Glassford

   GLASSFORD, a parish, in the Middle ward of the county of Lanark, 2½ miles (N. E.) from Strathaven; containing, with the villages of Westquarter and Chapelton, 1736 inhabitants. This parish, which is bounded on the south by the river Avon, is not distinguished by any events of historical importance. It is about eight miles in length, and of very irregular form, varying in breadth from nearly four miles to two at its extremities, and to half a mile at the centre; it comprises 5598 Scottish acres, which, with the exception of about 500 acres, are generally arable, and in a state of profitable cultivation. The surface is uniformly level, though having a gradual ascent to a considerable elevation; and consists partly of dales extending along the lower parts of the parish, towards the south, and partly of moors. The soil is various, being in different parts moss, clay, and light loam: of the moss some small portion has been improved, and of the remainder it is probable that, from the rapid advance of agriculture, the greater part will be brought into cultivation. The principal crops are, oats, potatoes, and turnips; attempts have been made of late to raise wheat, and with tolerable success, but hitherto a small tract only has been sown for that purpose. A considerable portion of land is in pasture, and great attention is paid to the rearing of sheep and cattle, of which the latter are mostly of the Ayrshire breed. There is but little wood; the plantations are chiefly of beech, ash, and fir. The lands are in general well inclosed, except in the moorland districts; and the fences, which are usually of thorn and beech, have of late been much attended to, and are well kept up: the farmhouses, also, many of which are of recent erection, are substantial and comfortable. The rateable annual value of the parish is £6700.
   Freestone is found in different parts; near the village of Westquarter are three quarries of excellent quality, and there is also one at a place called Flatt, all of which are in operation, affording employment to several men, and supplying abundant material for building. Limestone is also prevalent, and lime-kilns on an extensive scale have been established in the moors, providing plenty of lime for manure: coal is found in some parts, and at Crutherland works have been opened on a limited scale, for the supply of that estate. A considerable number of females are employed in weaving, and on the bank of the river Avon are a flour and an oat mill. Communication is maintained with Strathaven and other market-towns by means of good turnpike-roads, of which one, from that town to Glasgow, by East Kilbride, and also one to Hamilton, pass through the parish. Glassford is in the presbytery of Hamilton and synod of Glasgow and Ayr, and patronage of Lady Mary Montgomerie; the minister's stipend is £256. 17. 11., with a manse, and a glebe of nine acres of rich land. The parish church, situated in the village of Westquarter, nearly at one extremity of the parish, was erected in 1820, and is adapted for a congregation of 560 persons. A handsome church, with a spire, was erected on the Church-extension principle in 1839, in the village of Chapelton, about three miles from the parish church. There is also a place of worship for the Free Church. A female society for the promotion of religious objects was formed in 1835, and a parochial library has been established. The parochial school, situated at Westquarter, affords education to a considerable number; the salary of the master, of which a portion has been assigned to the masters of two branch schools, is £25. 13., with £35 fees, and a house and garden. The branch schools are in the village of Chapelton and at Millwell: the former is endowed with £5. 11.; and the latter with £2. 15. 6., a house and garden given by Lady Montgomerie, and the sum of £3 from the parish. About 300 children attend three Sabbath schools, of which one is at Westquarter, and another at Chapelton; and there is also a class of adults. On the lands of Avonholm are the remains of a cromlech, consisting of three upright stones. Within the last few years there were, near Hallhill House, some ruins of an ancient castle, which have been wholly removed by the proprietor; it appears to have been a very strong fortress, capable of containing more than 100 men, and was probably a safe retreat in times of danger. There are still some remains of the original church and steeple in the grave-yard, in which is also a tomb inscribed to William Gordon, of Earlston, in Galloway, who was shot by a party of dragoons on his way to Bothwell Bridge, in 1679.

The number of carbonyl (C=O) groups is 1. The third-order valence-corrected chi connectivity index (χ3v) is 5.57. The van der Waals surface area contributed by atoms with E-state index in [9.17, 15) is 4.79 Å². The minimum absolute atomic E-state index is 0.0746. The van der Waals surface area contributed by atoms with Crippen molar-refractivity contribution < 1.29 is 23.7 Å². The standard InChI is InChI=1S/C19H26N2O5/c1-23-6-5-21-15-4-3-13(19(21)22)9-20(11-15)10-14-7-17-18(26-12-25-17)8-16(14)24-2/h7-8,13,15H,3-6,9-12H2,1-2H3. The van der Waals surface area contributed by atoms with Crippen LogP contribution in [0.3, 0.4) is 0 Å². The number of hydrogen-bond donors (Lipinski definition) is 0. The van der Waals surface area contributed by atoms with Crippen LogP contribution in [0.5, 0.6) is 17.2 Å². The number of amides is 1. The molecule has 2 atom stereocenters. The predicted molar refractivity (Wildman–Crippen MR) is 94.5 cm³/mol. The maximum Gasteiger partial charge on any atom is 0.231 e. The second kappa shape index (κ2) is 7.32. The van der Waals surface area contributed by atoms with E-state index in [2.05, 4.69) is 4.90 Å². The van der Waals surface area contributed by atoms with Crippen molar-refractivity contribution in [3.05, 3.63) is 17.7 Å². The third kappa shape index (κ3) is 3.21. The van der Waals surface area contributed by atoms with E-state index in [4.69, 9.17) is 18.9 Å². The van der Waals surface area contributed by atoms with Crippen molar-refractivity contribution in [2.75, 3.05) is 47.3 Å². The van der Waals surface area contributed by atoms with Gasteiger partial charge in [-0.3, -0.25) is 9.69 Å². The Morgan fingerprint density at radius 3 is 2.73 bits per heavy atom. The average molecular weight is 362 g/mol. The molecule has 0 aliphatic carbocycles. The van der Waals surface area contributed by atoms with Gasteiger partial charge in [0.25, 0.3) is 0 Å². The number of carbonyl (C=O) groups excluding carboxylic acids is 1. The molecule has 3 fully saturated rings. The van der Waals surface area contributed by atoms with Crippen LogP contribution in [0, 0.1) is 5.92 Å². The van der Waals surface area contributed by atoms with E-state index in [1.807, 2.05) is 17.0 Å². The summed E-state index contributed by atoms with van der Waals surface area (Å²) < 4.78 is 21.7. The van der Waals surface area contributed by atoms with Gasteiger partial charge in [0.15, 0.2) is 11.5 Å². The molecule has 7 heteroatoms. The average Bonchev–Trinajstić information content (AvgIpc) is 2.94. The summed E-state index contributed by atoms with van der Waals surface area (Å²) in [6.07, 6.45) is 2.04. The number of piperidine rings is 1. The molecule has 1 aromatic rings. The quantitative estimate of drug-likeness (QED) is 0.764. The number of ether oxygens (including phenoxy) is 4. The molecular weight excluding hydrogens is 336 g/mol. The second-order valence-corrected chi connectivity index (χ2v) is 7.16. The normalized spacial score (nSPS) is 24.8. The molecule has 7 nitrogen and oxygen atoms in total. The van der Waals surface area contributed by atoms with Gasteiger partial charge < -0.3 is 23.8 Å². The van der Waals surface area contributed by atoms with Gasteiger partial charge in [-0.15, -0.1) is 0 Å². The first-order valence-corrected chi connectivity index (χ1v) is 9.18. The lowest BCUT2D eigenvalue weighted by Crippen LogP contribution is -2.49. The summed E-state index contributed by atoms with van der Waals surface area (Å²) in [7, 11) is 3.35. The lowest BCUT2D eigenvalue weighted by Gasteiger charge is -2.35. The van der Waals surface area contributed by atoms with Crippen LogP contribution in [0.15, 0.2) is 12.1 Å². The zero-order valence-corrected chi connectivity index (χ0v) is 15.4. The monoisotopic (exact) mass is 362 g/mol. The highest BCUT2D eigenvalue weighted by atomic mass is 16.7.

A Topographical dictionary of Scotland. . 1856.

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